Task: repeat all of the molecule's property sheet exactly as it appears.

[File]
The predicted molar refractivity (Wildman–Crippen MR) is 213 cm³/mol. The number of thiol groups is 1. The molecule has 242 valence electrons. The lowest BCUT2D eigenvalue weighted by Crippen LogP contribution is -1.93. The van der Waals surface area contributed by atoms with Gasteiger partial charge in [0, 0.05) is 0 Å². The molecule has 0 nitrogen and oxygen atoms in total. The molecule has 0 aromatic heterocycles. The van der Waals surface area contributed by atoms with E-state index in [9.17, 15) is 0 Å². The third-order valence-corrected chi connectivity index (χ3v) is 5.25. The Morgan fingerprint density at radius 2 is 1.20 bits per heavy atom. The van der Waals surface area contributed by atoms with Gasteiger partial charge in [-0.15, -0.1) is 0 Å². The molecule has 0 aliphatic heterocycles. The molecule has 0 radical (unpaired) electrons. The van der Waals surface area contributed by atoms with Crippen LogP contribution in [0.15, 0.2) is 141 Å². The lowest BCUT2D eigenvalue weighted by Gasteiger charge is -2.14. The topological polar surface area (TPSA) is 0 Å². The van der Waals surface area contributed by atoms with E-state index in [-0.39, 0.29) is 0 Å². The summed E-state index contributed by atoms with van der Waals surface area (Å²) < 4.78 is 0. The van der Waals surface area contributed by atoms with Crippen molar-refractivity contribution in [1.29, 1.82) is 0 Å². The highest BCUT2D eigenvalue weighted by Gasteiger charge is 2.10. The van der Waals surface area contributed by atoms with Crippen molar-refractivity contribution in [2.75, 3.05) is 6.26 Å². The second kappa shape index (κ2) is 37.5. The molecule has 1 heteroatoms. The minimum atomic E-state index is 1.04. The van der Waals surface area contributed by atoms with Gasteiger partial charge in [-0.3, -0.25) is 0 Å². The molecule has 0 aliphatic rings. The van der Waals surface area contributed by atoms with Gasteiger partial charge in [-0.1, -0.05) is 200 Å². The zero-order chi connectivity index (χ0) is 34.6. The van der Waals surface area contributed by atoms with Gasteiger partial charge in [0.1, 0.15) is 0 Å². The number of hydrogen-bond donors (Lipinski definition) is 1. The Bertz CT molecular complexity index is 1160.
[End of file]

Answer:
The predicted molar refractivity (Wildman–Crippen MR) is 213 cm³/mol. The number of thiol groups is 1. The molecule has 242 valence electrons. The lowest BCUT2D eigenvalue weighted by Crippen LogP contribution is -1.93. The van der Waals surface area contributed by atoms with Gasteiger partial charge in [0, 0.05) is 0 Å². The molecule has 0 nitrogen and oxygen atoms in total. The molecule has 0 aromatic heterocycles. The van der Waals surface area contributed by atoms with E-state index in [9.17, 15) is 0 Å². The third-order valence-corrected chi connectivity index (χ3v) is 5.25. The Morgan fingerprint density at radius 2 is 1.20 bits per heavy atom. The van der Waals surface area contributed by atoms with Gasteiger partial charge in [-0.15, -0.1) is 0 Å². The molecule has 0 aliphatic heterocycles. The molecule has 0 radical (unpaired) electrons. The van der Waals surface area contributed by atoms with Crippen LogP contribution in [0.15, 0.2) is 141 Å². The lowest BCUT2D eigenvalue weighted by Gasteiger charge is -2.14. The topological polar surface area (TPSA) is 0 Å². The van der Waals surface area contributed by atoms with E-state index in [-0.39, 0.29) is 0 Å². The summed E-state index contributed by atoms with van der Waals surface area (Å²) < 4.78 is 0. The van der Waals surface area contributed by atoms with Crippen molar-refractivity contribution in [1.29, 1.82) is 0 Å². The highest BCUT2D eigenvalue weighted by Gasteiger charge is 2.10. The van der Waals surface area contributed by atoms with Crippen molar-refractivity contribution in [2.75, 3.05) is 6.26 Å². The second kappa shape index (κ2) is 37.5. The molecule has 1 heteroatoms. The minimum atomic E-state index is 1.04. The van der Waals surface area contributed by atoms with Gasteiger partial charge in [-0.3, -0.25) is 0 Å². The molecule has 0 aliphatic rings. The van der Waals surface area contributed by atoms with Gasteiger partial charge in [-0.1, -0.05) is 200 Å². The zero-order chi connectivity index (χ0) is 34.6. The van der Waals surface area contributed by atoms with Gasteiger partial charge in [0.1, 0.15) is 0 Å². The number of hydrogen-bond donors (Lipinski definition) is 1. The Bertz CT molecular complexity index is 1160.